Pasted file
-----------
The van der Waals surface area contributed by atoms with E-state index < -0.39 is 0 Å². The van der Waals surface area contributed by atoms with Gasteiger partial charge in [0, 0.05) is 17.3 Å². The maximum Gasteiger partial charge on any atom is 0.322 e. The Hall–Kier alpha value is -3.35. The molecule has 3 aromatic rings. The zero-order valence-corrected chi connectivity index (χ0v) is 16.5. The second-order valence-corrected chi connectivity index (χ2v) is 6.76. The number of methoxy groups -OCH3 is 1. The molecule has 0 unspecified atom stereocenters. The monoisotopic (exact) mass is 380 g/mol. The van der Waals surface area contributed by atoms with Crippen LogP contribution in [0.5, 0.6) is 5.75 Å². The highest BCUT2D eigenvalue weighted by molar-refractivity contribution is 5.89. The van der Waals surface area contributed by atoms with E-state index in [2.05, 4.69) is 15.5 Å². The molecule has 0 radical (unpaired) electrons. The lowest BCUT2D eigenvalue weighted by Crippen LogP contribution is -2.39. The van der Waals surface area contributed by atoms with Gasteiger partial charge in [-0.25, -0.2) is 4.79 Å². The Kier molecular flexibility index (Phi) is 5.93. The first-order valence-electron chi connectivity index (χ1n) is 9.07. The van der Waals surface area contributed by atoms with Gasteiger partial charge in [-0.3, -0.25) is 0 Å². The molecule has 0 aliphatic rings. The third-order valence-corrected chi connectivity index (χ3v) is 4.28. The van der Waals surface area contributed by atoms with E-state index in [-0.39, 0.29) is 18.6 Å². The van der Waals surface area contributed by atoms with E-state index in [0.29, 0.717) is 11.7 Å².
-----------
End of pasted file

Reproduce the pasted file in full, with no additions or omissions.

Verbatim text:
The van der Waals surface area contributed by atoms with E-state index < -0.39 is 0 Å². The van der Waals surface area contributed by atoms with Gasteiger partial charge in [0, 0.05) is 17.3 Å². The maximum Gasteiger partial charge on any atom is 0.322 e. The Hall–Kier alpha value is -3.35. The molecule has 3 aromatic rings. The zero-order valence-corrected chi connectivity index (χ0v) is 16.5. The second-order valence-corrected chi connectivity index (χ2v) is 6.76. The number of methoxy groups -OCH3 is 1. The molecule has 0 unspecified atom stereocenters. The monoisotopic (exact) mass is 380 g/mol. The van der Waals surface area contributed by atoms with Crippen LogP contribution in [0.5, 0.6) is 5.75 Å². The highest BCUT2D eigenvalue weighted by molar-refractivity contribution is 5.89. The van der Waals surface area contributed by atoms with E-state index in [2.05, 4.69) is 15.5 Å². The molecule has 0 radical (unpaired) electrons. The lowest BCUT2D eigenvalue weighted by Crippen LogP contribution is -2.39. The van der Waals surface area contributed by atoms with Gasteiger partial charge in [-0.25, -0.2) is 4.79 Å². The Kier molecular flexibility index (Phi) is 5.93. The first-order valence-electron chi connectivity index (χ1n) is 9.07. The van der Waals surface area contributed by atoms with Gasteiger partial charge in [-0.3, -0.25) is 0 Å². The molecule has 0 aliphatic rings. The third-order valence-corrected chi connectivity index (χ3v) is 4.28. The van der Waals surface area contributed by atoms with E-state index in [-0.39, 0.29) is 18.6 Å². The van der Waals surface area contributed by atoms with E-state index in [0.29, 0.717) is 11.7 Å².